Bronze incense burner in the form of an elephant

Bronze incense burner in the form of an elephant

Ming dynasty, 16th – 17th century

Height: 6 1/2  inches, 16.5 cm
Length: 6 1/2  inches, 16.5 cm

A bronze incense burner in the form of an elephant, standing foursquare with its head turned back and its trunk curled between the tusks. The separately cast, openwork cover is decorated with bunched lotus flowers. The elephant wears a howdah engraved with lotus flowers and is richly attired with caparisons composed of ‘jewelled’ straps and tassels. The rim of the cover is engraved with a six-character mark of Xuande (Da Ming Xuande Nian Zi). The elephant’s fittings were originally inlaid in semi-precious stones.


The elephant (xiang) is known to have existed in China during the Bronze Age. Proof that the animal was a popular subject in art from very early times is provided most spectacularly by a large Shang dynasty zun (12th – 11th century BC) in the form of an elephant in the collection of the Musée Guimet in Paris.[1] The elephant became extinct in China soon afterwards, but the animal’s enduring popularity as a decorative motif symbolising strength and high moral standards2 is evident from the many extant representations in practically all available materials in Chinese art. A richly caparisoned elephant is often seen in the presence of the Emperor, either as a bearer of tribute gift or as an exotic animal in the Emperor’s menagerie. The hollow body and the openwork cover suggest that this bronze elephant was designed as an incense burner. Although the cover of the present incense burner is engraved with the six-character mark of the emperor Xuande, who reigned from 1425 to 1435, the piece is unlikely to date from that period, but the compactness of the animal and the fine detail of the casting certainly suggests a Ming dynasty date, albeit of a somewhat later period. A similarly detailed bronze elephant censer in recumbent position, dated to the 16th century, is illustrated by Hausmann.[3] There are some comparable bronze elephants with a zun vase on the back, probably used as a candleholder: one with simple decoration and dated to the Song dynasty (960 – 1279) onwards is in the collection of the National Palace Museum, Taipei;4 an 18th century piece similar in the design and the depiction of the elephant is in the collection of the British Museum;5 and a further comparable pair of bronze elephant vessels, also dated to the 18th century, is in the Robert E. Kresko collection.[6]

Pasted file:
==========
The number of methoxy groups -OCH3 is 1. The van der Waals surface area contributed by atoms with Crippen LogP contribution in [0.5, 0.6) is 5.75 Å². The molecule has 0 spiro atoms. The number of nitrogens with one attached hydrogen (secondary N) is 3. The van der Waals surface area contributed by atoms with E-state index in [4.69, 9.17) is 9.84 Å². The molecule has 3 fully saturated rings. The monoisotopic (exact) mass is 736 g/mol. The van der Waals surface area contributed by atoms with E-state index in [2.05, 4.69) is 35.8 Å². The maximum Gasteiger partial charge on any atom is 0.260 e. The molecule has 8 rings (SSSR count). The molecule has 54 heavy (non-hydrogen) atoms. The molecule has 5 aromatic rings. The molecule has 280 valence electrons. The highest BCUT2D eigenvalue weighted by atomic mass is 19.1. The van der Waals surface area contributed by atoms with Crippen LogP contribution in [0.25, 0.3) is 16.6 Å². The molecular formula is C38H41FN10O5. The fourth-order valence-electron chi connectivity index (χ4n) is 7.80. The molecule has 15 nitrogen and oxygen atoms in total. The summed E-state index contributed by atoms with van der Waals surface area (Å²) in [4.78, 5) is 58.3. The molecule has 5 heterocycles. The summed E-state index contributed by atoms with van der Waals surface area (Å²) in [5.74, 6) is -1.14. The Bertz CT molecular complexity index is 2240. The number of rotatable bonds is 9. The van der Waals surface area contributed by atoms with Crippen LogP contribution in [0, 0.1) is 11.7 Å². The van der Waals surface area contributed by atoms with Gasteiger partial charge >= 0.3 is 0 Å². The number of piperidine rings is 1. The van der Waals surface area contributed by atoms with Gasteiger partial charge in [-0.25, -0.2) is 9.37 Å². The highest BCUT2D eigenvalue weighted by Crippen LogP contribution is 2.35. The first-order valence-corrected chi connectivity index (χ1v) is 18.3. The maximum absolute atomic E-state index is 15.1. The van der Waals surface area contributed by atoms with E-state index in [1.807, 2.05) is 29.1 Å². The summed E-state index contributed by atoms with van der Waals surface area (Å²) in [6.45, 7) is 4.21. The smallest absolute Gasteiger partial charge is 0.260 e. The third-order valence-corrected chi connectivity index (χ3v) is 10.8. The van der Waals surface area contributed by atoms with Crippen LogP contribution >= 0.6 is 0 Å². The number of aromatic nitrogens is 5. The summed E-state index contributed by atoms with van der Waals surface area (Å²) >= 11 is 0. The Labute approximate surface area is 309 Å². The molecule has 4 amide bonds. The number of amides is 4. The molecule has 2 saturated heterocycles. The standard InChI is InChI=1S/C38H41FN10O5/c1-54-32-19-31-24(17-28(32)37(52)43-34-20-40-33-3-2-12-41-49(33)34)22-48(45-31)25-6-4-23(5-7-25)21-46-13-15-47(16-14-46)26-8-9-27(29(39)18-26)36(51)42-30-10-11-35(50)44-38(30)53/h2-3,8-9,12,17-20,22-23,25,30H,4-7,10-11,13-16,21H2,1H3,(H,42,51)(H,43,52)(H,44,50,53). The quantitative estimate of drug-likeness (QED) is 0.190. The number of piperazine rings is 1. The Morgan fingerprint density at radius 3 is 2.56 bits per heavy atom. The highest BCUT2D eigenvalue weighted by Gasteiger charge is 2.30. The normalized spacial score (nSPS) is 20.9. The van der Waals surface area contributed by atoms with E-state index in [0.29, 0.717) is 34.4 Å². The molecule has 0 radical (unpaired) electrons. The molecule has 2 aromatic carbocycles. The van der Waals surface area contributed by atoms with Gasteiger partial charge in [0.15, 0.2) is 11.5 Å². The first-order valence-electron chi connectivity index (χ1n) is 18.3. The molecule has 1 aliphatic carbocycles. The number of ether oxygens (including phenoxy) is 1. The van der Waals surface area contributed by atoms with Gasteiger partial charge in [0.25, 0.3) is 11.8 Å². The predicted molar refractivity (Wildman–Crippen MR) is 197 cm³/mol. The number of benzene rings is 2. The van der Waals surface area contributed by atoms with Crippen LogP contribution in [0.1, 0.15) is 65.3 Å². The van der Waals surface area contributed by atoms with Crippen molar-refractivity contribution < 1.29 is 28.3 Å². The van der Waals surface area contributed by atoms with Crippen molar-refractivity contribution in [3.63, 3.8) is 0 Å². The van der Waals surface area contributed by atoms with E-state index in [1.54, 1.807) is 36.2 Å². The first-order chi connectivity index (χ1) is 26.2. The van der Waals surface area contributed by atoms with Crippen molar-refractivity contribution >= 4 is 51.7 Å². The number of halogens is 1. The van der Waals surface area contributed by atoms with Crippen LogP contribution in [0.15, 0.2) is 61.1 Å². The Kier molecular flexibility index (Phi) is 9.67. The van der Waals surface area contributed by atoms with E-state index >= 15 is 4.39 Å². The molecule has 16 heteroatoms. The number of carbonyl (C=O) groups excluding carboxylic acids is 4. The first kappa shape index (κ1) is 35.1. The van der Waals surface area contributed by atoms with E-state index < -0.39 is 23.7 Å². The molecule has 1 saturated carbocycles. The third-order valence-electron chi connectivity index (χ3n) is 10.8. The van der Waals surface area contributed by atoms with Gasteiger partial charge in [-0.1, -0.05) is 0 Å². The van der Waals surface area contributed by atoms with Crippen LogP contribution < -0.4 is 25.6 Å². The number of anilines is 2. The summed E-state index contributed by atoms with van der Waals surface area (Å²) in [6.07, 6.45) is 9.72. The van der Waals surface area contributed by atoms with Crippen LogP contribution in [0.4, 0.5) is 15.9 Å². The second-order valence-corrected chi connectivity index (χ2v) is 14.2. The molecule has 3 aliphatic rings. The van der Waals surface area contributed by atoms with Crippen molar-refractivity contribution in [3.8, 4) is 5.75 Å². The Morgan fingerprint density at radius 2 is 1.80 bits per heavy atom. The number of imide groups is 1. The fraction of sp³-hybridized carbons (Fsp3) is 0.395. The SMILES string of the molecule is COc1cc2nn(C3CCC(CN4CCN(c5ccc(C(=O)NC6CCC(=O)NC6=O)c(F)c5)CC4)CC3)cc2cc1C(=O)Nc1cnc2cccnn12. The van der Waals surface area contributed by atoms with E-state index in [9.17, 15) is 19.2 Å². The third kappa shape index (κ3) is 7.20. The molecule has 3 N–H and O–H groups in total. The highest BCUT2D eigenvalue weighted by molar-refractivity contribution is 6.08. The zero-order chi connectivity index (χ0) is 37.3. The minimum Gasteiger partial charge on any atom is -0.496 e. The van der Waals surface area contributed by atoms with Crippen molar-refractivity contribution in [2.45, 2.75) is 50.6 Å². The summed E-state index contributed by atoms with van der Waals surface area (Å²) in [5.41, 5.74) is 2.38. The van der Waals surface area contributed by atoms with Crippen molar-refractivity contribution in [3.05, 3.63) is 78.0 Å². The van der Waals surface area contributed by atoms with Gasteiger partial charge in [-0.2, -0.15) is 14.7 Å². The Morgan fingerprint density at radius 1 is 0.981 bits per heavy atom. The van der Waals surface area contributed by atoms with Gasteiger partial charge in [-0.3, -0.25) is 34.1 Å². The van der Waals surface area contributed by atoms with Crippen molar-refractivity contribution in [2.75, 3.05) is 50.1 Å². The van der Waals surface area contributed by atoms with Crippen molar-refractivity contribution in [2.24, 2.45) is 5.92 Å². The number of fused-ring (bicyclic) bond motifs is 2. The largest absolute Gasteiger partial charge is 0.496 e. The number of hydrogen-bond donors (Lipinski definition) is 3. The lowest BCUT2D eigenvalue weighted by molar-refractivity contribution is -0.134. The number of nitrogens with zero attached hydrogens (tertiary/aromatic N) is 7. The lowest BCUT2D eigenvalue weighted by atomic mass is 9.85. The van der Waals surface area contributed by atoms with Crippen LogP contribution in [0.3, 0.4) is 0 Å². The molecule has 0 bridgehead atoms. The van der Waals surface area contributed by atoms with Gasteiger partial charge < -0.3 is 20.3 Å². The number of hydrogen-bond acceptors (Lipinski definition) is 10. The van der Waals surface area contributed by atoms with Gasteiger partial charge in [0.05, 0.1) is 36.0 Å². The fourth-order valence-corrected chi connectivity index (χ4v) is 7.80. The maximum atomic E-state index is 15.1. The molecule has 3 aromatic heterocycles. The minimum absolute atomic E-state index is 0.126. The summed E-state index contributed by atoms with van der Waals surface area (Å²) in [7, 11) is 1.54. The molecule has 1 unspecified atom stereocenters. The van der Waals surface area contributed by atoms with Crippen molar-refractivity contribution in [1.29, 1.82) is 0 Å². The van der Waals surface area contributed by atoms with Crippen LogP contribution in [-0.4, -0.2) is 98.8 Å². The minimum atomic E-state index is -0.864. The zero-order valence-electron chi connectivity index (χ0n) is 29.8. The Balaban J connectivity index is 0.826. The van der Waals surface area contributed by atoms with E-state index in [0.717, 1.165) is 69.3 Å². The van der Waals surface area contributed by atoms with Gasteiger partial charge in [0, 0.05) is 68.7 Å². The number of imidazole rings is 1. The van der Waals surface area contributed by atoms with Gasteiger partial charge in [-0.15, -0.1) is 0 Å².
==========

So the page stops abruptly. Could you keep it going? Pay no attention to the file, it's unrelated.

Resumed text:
Provenance: private collection, Europe

1 Girard-Geslan, M. Bronzes Archaïques de Chine, Musée national des Arts asiatiques Guimet, Paris 1995, pp. 152-3
2 Wolfram, E. A Dictionary of Chinese Symbols, London, 2001, p. 94
3 Hausmann, U. Chinese and Japanese Bronzes, A.D. 1100-1900, London, 1989, no. 17
4 The National Palace Museum, Taipei online collection archive, no. 中銅 664 5 The British Museum online collection archive, museum number 1985, 1018.1
6 Mowry, R. Later Chinese Bronzes: The Saint Louis Art Museum and Robert E. Kresko Collections, Saint Louis Art Museum, 2008, no. 30, pp. 146-9


明 十六 – 十七世紀 「大明宣德年製」托款
高:16.5 公分 長:16.5 公分
象形銅爐,象首向左回望,長鼻回卷,象牙外伸,大耳貼身,神態憨厚,四足距地有力。象背披 鞍氈,四朵如意雲紋為鞍座, 氈布以回紋滾邊,花紋刻飾細膩入微。象身及象首均配以鞍飾,垂掛珍寶珠鏈,更顯富麗華美。象背開一圓口,配以鏤雕蓮花蓋,蓋邊淺刻「大明宣德年製」托 款。象形器源自上古青銅器,於繁華富麗中平添莊重古樸。歷代以來,象為祥瑞神獸,以象為 貢,千年傳承,寓意「象父馱寶,萬年富貴」。象與蓮花均為佛教象徵,以此爐燃香,香煙裊 裊,祈願直向天際。大英博物館藏有一件清代十八世紀銅鑄象形器,象身型態與裝飾相仿,惟背 駝花瓶一尊,可能為燭台之用,亦寓「太平有象」。